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Fides loves tests! There are a few important reasons to write tests:

  • Make sure your code works when it's supposed to

Tests ensure that your code does the thing you intend it to do.

If you have a function that adds two numbers, you'll want to test that it does, in fact, return their sum. If behavior depends on a configuration setting, ensure that changing that setting changes the behavior. In short, if you wrote a line of code, you should test that line works as expected.

  • Make sure your code doesn't work when it's not supposed to

It may seem silly, but another important reason to write tests is to ensure that your code behaves as expected even when it's broken.

This is especially important for a project like Fides, which is focused on helping engineers when something unexpected happens to their code. For example, you could write tests about what you expect to happen if your function is called with incorrect (or no) arguments, or to ensure that any errors are properly trapped and handled.

  • Tests are documentation

Ultimately, your tests are the best documentation for your code.

Another developer should be able to look at your tests and understand what your code does, how to invoke it, and what edge cases it contains. Therefore, try to write short, self-explanatory tests with descriptive titles.

  • Help future developers

As Fides grows, your code will be reused in more and more places, by developers who may not be familiar with the details of your implementation. Therefore, your tests are an opportunity to ensure that your code is used correctly in the future.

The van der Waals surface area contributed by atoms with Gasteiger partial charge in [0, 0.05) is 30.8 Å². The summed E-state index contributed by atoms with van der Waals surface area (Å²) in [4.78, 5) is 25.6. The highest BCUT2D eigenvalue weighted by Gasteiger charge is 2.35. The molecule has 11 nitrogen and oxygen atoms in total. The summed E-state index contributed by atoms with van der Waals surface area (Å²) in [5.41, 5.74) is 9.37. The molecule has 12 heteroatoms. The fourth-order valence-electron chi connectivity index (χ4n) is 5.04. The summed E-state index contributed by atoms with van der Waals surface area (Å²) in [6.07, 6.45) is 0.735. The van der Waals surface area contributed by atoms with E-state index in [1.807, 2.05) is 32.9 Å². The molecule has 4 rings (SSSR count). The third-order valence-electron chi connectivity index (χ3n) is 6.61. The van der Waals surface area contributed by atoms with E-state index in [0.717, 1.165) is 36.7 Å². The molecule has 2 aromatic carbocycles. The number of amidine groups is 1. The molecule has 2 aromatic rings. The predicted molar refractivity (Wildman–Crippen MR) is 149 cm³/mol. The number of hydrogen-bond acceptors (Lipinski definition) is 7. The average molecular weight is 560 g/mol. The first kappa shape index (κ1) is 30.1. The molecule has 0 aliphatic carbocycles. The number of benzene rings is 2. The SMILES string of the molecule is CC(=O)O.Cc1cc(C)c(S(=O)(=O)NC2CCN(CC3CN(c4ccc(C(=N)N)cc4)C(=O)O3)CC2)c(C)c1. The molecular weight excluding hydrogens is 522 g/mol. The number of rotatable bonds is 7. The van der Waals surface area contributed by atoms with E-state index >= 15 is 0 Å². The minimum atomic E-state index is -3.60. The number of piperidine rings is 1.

For example, if your code needs to be used in a certain way, or expects a certain configuration, or is always expected to return a certain output, or has any other details that might impact its ability to be used in the framework, write a test for it! At minimum, you'll help a future developer understand that you consciously chose to design your code a certain way.

Writing tests

Fides's tests are stored in the tests directory.

Tests should have descriptive names that make it clear what you're testing. If necessary, add a docstring or comment to explain why you're testing this specific thing.

def test_dry_evaluate_system_fail(server_url, resources_dict):

# bad test name
def test_dry_evaluate():

Fidesops has a few pytest fixtures available for testing; see for details.

Running tests

Fidesops uses pytest for unit testing. As with other make commands, you have the option to run pytest in command-line or in application shell:

  1. In shell: Enter the fidesops container shell using nox -s dev -- shell, or pass in the datastores you want to start for integration testing (i.e., nox -s dev -- shell mssql mariadb). You can then invoke pytest from the root fidesops directory:
cd fidesops
  1. From regular command-line:
nox -s pytest_unit

Running specific tests

To run a subset of tests, provide a filename or directory; to match a specific test name, use the -k flag:

# run all tests in the tests/ops/integration directory that contain the word "api" in their title
pytest tests/ops/integration/ -k api

Other commands you may need are listed below. The full documentation can be found at:

  • Run all unit tests, except those that talk to integration databases - nox -s pytest_unit
  • Run all integration tests, except those on external datastores - nox -s pytest_integration
  • Run all tests that rely on third-party databases and services - nox -s pytest_integration_external
  • Run all SaaS tests that rely on third-party databases and services - nox -s pytest_saas


For debugging, we recommend installing the pdbpp package and running pytest with the --pdb flag (which will open the debugger on any error) or setting breakpoint() appropriately.

Stepwise execution

The --sw flag will exit pytest the first time it encounters an error; subsequent runs with the same flag will skip any tests that succeeded and run the failed test first.

CI Workflows

CI will run automatically against any PR you open. Please run your tests locally first to avoid "debugging in CI", as this takes up resources that could be used by other contributors.

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